It is imperative that educators find new ways to incorporate technology to stay current. This can be done by considering tools and applications that will not only enhance a students’ educational experience but also support teaching and learning. We offer three tools/applications that supports this notion here:
HIGHER ED TEACHING STRATEGIES FROM MAGNA PUBLICATIONS
apps for educators
Teaching tool or distraction? One of the most vexing issues for faculty today is what to do about cell phones in the classroom. According to a study conducted by Dr. Jim Roberts, a marketing professor at Baylor University, college students spend between eight to ten hours daily on their cell phones. Regardless of whatever “no cell phone” policies we attempt to enforce in our classrooms, many of our students are sneakily checking Instagram or texting friends when they’re supposed to be engaged in solving matrices or analyzing Shakespeare.
The average person probably remembers more of what they see than what they hear. For example, you’re likely to readily remember a person’s face more easily than you would his name. However, according to molecular biologist John Medina, the key to more remembering what we see and hear is enhanced when repetition is involved. Don’t get me wrong, I am not advocating mass memorization of anything by anyone. Memorization is necessary in some cases, but given the easy access to all kinds of information, I see little reason for my students to commit large amounts of information to organic memory as opposed to knowing how and where to find it. What I am merely suggesting is that frequent re-exposure to snippets of content will likely aid understanding of what was presented or discussed. I have found that the podcast is one way to provide short bits of information for clarification purposes or as a way to provide expanded discussion of something that I covered in class. Here are two key guidelines to follow when developing a podcast:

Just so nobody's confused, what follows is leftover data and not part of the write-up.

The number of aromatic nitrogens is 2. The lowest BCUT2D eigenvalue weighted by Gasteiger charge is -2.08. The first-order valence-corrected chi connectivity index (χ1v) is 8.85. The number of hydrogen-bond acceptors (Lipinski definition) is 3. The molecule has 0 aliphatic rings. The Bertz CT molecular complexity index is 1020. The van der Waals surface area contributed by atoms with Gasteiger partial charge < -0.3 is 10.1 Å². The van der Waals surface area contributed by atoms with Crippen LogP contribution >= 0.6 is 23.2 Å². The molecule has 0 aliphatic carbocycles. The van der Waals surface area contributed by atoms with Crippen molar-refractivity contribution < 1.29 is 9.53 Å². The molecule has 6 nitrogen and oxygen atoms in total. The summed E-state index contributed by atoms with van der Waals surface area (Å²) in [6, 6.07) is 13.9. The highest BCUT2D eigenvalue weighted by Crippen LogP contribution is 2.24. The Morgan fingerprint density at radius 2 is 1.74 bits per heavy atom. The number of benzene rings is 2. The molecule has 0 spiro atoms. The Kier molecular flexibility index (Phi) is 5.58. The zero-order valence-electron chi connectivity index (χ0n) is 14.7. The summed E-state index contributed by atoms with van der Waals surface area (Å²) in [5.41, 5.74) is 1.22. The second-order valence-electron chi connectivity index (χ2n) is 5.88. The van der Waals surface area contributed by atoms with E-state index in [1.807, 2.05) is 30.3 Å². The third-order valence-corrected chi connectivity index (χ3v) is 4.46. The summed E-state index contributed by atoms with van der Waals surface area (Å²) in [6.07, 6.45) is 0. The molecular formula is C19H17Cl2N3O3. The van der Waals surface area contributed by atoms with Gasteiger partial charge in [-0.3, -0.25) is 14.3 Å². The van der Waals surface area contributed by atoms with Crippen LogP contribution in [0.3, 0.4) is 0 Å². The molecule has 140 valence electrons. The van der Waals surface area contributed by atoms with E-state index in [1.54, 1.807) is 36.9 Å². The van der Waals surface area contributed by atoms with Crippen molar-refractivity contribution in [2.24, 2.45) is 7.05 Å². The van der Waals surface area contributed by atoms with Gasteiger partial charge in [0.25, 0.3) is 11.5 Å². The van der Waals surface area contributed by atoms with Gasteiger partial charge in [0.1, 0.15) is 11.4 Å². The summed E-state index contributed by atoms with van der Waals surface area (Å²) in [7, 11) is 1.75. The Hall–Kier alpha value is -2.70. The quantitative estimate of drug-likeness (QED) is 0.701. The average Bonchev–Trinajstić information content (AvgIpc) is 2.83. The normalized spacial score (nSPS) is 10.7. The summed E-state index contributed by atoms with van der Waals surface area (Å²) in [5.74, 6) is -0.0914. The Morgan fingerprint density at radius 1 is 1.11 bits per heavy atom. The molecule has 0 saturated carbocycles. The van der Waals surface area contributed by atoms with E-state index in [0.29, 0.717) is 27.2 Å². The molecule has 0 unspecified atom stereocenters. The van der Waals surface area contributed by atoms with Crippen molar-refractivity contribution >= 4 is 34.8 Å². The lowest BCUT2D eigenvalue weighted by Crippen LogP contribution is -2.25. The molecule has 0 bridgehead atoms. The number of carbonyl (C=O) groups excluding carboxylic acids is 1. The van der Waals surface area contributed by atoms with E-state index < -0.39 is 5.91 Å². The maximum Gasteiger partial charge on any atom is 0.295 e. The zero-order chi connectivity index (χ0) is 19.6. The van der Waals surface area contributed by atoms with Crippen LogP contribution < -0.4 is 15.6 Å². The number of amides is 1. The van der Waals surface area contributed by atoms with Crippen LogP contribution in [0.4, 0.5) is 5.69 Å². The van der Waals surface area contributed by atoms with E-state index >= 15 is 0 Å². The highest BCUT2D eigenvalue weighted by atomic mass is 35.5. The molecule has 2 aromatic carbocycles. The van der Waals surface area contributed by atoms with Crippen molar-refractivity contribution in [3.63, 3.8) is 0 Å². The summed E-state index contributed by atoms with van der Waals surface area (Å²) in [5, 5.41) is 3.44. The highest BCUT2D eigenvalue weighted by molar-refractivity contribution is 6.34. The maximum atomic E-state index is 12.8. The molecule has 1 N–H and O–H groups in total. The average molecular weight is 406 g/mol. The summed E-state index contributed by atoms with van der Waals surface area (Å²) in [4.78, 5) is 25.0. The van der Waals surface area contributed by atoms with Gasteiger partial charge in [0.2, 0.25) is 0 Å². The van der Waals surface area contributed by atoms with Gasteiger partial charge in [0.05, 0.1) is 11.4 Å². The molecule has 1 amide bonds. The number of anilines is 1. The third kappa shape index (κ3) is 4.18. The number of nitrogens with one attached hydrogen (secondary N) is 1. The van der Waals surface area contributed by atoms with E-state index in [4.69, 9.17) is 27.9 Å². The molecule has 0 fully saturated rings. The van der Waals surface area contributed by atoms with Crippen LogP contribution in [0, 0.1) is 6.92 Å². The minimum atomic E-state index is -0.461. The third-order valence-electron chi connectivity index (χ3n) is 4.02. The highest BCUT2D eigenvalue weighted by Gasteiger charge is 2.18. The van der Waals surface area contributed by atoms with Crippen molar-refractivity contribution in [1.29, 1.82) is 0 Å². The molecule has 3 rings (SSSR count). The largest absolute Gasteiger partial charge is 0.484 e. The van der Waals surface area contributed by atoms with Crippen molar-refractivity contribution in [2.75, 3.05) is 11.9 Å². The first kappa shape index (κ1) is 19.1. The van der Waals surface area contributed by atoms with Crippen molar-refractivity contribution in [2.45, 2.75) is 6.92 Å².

The Doceri interactive whiteboard and screencast recorder app, like the Splashtop app I reviewed earlier, is useful to anyone wishing to remotely control a projected image from a connected computer, make screen annotations on what is displayed (you can make the annotations on a displayed image or a whiteboard), and send your creation for others to see. The thing I liked the most about using Doceri is the ease with which recorded audio and screen annotations can be made and the ability to send/post the finished product to a LMS or similar system for students to access. This app can save you the expense associated with costly classroom whiteboards and the controls in the app are easy to navigate.
As a faculty member within a School of Health and Medical Sciences at a liberal arts university, I was fortunate to participate in an initiative
iAnnotate PDF is an excellent, full-featured app for marking-up or making notations on PDF files on your iPad. The app handles PDF files in such a way that you will feel as if you are working on your desktop or notebook computer. iAnnotate is well designed, provides a wide range of tools that can be arranged in a customizable manner, and is loaded with editing options.
The Sketch Pad program is a must for several reasons: it is very easy to use, has several features, and it is very nicely priced. All of the tools can be controlled from their home location at the bottom of the screen or be made to float and positioned anywhere they are convenient.
The first app up for review is Keynote, the little brother/sister to its full-blown sibling Keynote that runs on Macs and is similar in many respects to PowerPoint. Keep in mind that no app will ever run like the complete version you would use on a computer, this much you ought to know going into the iPad world of apps. That said, Keynote is easy to use and the Help section is very straight forward. In fact, you will be running your first presentation within minutes of purchasing Keynote!